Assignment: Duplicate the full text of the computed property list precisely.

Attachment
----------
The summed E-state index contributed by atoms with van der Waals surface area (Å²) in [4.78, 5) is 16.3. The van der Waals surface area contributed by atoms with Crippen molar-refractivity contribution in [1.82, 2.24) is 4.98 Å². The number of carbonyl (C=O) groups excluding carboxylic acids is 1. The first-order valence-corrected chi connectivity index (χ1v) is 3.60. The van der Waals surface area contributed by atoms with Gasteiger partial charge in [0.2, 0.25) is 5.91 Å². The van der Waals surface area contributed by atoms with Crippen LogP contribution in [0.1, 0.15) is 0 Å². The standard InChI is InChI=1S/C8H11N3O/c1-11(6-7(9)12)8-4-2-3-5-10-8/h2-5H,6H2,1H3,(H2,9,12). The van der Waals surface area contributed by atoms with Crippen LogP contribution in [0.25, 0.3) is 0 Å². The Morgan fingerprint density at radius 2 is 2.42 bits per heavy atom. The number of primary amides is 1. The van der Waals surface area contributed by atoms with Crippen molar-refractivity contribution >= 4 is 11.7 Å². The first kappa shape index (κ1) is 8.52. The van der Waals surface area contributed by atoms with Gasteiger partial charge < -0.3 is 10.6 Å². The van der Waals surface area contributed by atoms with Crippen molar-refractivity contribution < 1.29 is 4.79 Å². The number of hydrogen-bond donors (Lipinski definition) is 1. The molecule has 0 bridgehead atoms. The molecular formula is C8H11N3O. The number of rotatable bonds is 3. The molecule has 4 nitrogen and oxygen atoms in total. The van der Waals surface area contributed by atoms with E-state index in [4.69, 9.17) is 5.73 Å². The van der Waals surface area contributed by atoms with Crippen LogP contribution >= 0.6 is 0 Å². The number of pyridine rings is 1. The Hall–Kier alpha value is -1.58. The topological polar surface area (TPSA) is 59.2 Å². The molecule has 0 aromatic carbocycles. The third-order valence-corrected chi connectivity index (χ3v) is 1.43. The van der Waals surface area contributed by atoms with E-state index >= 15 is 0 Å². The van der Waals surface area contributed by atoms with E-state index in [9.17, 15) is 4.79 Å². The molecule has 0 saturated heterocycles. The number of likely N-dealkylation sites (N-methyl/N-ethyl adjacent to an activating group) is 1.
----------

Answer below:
The summed E-state index contributed by atoms with van der Waals surface area (Å²) in [4.78, 5) is 16.3. The van der Waals surface area contributed by atoms with Crippen molar-refractivity contribution in [1.82, 2.24) is 4.98 Å². The number of carbonyl (C=O) groups excluding carboxylic acids is 1. The first-order valence-corrected chi connectivity index (χ1v) is 3.60. The van der Waals surface area contributed by atoms with Gasteiger partial charge in [0.2, 0.25) is 5.91 Å². The van der Waals surface area contributed by atoms with Crippen LogP contribution in [0.1, 0.15) is 0 Å². The standard InChI is InChI=1S/C8H11N3O/c1-11(6-7(9)12)8-4-2-3-5-10-8/h2-5H,6H2,1H3,(H2,9,12). The van der Waals surface area contributed by atoms with Crippen LogP contribution in [0.25, 0.3) is 0 Å². The Morgan fingerprint density at radius 2 is 2.42 bits per heavy atom. The number of primary amides is 1. The van der Waals surface area contributed by atoms with Crippen molar-refractivity contribution >= 4 is 11.7 Å². The first kappa shape index (κ1) is 8.52. The van der Waals surface area contributed by atoms with Gasteiger partial charge < -0.3 is 10.6 Å². The van der Waals surface area contributed by atoms with Crippen molar-refractivity contribution < 1.29 is 4.79 Å². The number of hydrogen-bond donors (Lipinski definition) is 1. The molecule has 0 bridgehead atoms. The molecular formula is C8H11N3O. The number of rotatable bonds is 3. The molecule has 4 nitrogen and oxygen atoms in total. The van der Waals surface area contributed by atoms with E-state index in [4.69, 9.17) is 5.73 Å². The van der Waals surface area contributed by atoms with Crippen LogP contribution >= 0.6 is 0 Å². The number of pyridine rings is 1. The Hall–Kier alpha value is -1.58. The topological polar surface area (TPSA) is 59.2 Å². The molecule has 0 aromatic carbocycles. The third-order valence-corrected chi connectivity index (χ3v) is 1.43. The van der Waals surface area contributed by atoms with E-state index >= 15 is 0 Å². The van der Waals surface area contributed by atoms with E-state index in [9.17, 15) is 4.79 Å². The molecule has 0 saturated heterocycles. The number of likely N-dealkylation sites (N-methyl/N-ethyl adjacent to an activating group) is 1.